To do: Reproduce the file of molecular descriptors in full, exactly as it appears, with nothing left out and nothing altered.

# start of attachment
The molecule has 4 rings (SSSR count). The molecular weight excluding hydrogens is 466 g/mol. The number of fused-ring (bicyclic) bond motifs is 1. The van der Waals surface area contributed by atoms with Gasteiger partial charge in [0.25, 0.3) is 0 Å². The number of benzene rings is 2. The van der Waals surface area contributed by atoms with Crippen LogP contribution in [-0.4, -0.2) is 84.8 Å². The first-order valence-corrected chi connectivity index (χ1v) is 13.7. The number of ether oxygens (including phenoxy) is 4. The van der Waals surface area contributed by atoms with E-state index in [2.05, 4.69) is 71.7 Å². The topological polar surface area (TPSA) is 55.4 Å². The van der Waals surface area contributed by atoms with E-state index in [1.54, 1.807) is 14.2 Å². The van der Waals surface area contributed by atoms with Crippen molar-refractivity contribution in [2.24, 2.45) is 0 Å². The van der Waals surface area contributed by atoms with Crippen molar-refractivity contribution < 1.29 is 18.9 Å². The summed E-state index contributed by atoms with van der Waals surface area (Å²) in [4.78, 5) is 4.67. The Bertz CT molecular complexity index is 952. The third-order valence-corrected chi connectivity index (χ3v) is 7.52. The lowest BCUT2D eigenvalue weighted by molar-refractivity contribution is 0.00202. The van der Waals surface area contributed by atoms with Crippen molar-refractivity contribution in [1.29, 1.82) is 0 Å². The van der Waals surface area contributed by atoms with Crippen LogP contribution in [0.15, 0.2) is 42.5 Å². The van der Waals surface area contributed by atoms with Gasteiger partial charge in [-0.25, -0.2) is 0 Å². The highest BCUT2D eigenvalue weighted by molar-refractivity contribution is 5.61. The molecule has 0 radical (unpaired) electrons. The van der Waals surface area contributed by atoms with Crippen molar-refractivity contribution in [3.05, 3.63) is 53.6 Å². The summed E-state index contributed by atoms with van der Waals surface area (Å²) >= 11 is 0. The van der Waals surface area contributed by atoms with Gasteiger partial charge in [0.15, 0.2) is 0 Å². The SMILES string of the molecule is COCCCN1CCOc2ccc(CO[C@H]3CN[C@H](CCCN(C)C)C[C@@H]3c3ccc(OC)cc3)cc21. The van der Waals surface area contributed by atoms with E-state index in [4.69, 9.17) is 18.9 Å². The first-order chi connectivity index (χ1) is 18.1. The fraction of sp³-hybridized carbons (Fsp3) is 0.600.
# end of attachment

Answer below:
The molecule has 4 rings (SSSR count). The molecular weight excluding hydrogens is 466 g/mol. The number of fused-ring (bicyclic) bond motifs is 1. The van der Waals surface area contributed by atoms with Gasteiger partial charge in [0.25, 0.3) is 0 Å². The number of benzene rings is 2. The van der Waals surface area contributed by atoms with Crippen LogP contribution in [-0.4, -0.2) is 84.8 Å². The first-order valence-corrected chi connectivity index (χ1v) is 13.7. The number of ether oxygens (including phenoxy) is 4. The van der Waals surface area contributed by atoms with E-state index in [2.05, 4.69) is 71.7 Å². The topological polar surface area (TPSA) is 55.4 Å². The van der Waals surface area contributed by atoms with E-state index in [1.54, 1.807) is 14.2 Å². The van der Waals surface area contributed by atoms with Crippen molar-refractivity contribution in [2.24, 2.45) is 0 Å². The van der Waals surface area contributed by atoms with Crippen molar-refractivity contribution < 1.29 is 18.9 Å². The summed E-state index contributed by atoms with van der Waals surface area (Å²) in [4.78, 5) is 4.67. The Bertz CT molecular complexity index is 952. The third-order valence-corrected chi connectivity index (χ3v) is 7.52. The lowest BCUT2D eigenvalue weighted by molar-refractivity contribution is 0.00202. The van der Waals surface area contributed by atoms with Crippen molar-refractivity contribution in [1.29, 1.82) is 0 Å². The van der Waals surface area contributed by atoms with Crippen LogP contribution in [0.15, 0.2) is 42.5 Å². The van der Waals surface area contributed by atoms with Gasteiger partial charge in [-0.25, -0.2) is 0 Å². The highest BCUT2D eigenvalue weighted by molar-refractivity contribution is 5.61. The molecule has 0 radical (unpaired) electrons. The van der Waals surface area contributed by atoms with Crippen molar-refractivity contribution in [3.05, 3.63) is 53.6 Å². The summed E-state index contributed by atoms with van der Waals surface area (Å²) >= 11 is 0. The van der Waals surface area contributed by atoms with Gasteiger partial charge in [0.15, 0.2) is 0 Å². The SMILES string of the molecule is COCCCN1CCOc2ccc(CO[C@H]3CN[C@H](CCCN(C)C)C[C@@H]3c3ccc(OC)cc3)cc21. The van der Waals surface area contributed by atoms with E-state index in [4.69, 9.17) is 18.9 Å². The first-order chi connectivity index (χ1) is 18.1. The fraction of sp³-hybridized carbons (Fsp3) is 0.600.